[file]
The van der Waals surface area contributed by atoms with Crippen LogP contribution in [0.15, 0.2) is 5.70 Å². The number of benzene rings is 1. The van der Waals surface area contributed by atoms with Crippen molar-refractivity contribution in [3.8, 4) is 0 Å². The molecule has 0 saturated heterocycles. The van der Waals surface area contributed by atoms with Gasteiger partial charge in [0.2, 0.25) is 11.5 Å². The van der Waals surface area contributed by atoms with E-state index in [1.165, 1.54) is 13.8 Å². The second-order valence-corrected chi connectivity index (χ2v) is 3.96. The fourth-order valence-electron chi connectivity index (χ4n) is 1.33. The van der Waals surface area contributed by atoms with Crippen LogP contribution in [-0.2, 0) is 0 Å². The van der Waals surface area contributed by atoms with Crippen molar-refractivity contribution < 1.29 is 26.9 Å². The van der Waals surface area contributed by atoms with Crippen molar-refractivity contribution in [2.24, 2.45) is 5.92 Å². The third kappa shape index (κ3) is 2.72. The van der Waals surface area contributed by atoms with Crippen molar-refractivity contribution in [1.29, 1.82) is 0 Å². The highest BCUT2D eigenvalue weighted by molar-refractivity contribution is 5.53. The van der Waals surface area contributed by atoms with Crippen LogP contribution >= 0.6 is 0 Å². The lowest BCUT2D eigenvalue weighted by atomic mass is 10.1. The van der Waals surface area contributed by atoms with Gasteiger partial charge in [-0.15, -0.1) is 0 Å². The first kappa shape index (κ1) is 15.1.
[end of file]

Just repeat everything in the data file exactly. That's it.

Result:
The van der Waals surface area contributed by atoms with Crippen LogP contribution in [0.15, 0.2) is 5.70 Å². The number of benzene rings is 1. The van der Waals surface area contributed by atoms with Crippen molar-refractivity contribution in [3.8, 4) is 0 Å². The molecule has 0 saturated heterocycles. The van der Waals surface area contributed by atoms with Gasteiger partial charge in [0.2, 0.25) is 11.5 Å². The van der Waals surface area contributed by atoms with E-state index in [1.165, 1.54) is 13.8 Å². The second-order valence-corrected chi connectivity index (χ2v) is 3.96. The fourth-order valence-electron chi connectivity index (χ4n) is 1.33. The van der Waals surface area contributed by atoms with Crippen LogP contribution in [-0.2, 0) is 0 Å². The van der Waals surface area contributed by atoms with Crippen molar-refractivity contribution < 1.29 is 26.9 Å². The van der Waals surface area contributed by atoms with Crippen molar-refractivity contribution in [2.24, 2.45) is 5.92 Å². The third kappa shape index (κ3) is 2.72. The van der Waals surface area contributed by atoms with Crippen molar-refractivity contribution in [1.29, 1.82) is 0 Å². The highest BCUT2D eigenvalue weighted by molar-refractivity contribution is 5.53. The van der Waals surface area contributed by atoms with Crippen LogP contribution >= 0.6 is 0 Å². The lowest BCUT2D eigenvalue weighted by atomic mass is 10.1. The van der Waals surface area contributed by atoms with Gasteiger partial charge in [-0.15, -0.1) is 0 Å². The first kappa shape index (κ1) is 15.1.